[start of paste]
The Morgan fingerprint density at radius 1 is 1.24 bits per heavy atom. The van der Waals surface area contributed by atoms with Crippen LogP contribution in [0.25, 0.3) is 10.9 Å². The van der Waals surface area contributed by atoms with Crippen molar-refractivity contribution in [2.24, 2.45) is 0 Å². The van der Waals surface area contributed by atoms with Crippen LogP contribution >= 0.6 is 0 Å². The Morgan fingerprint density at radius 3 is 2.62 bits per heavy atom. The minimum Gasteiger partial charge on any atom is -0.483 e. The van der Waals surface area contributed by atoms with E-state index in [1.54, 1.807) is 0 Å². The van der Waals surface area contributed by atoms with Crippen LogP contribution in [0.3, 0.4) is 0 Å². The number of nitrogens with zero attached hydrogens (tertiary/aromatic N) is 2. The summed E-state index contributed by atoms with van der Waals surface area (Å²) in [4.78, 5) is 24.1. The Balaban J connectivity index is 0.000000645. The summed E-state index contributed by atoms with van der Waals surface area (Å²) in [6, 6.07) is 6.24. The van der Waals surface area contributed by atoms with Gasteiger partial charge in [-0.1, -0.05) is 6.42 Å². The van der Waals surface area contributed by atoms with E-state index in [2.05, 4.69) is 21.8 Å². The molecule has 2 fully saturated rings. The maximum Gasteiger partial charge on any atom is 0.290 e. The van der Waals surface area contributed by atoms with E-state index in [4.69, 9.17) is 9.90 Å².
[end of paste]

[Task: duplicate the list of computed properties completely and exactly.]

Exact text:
The Morgan fingerprint density at radius 1 is 1.24 bits per heavy atom. The van der Waals surface area contributed by atoms with Crippen LogP contribution in [0.25, 0.3) is 10.9 Å². The van der Waals surface area contributed by atoms with Crippen molar-refractivity contribution in [2.24, 2.45) is 0 Å². The van der Waals surface area contributed by atoms with Crippen LogP contribution >= 0.6 is 0 Å². The Morgan fingerprint density at radius 3 is 2.62 bits per heavy atom. The minimum Gasteiger partial charge on any atom is -0.483 e. The van der Waals surface area contributed by atoms with E-state index in [1.54, 1.807) is 0 Å². The van der Waals surface area contributed by atoms with Crippen LogP contribution in [0.3, 0.4) is 0 Å². The number of nitrogens with zero attached hydrogens (tertiary/aromatic N) is 2. The summed E-state index contributed by atoms with van der Waals surface area (Å²) in [4.78, 5) is 24.1. The Balaban J connectivity index is 0.000000645. The summed E-state index contributed by atoms with van der Waals surface area (Å²) in [6, 6.07) is 6.24. The van der Waals surface area contributed by atoms with Gasteiger partial charge in [-0.1, -0.05) is 6.42 Å². The van der Waals surface area contributed by atoms with E-state index in [2.05, 4.69) is 21.8 Å². The molecule has 2 fully saturated rings. The maximum Gasteiger partial charge on any atom is 0.290 e. The van der Waals surface area contributed by atoms with E-state index in [4.69, 9.17) is 9.90 Å².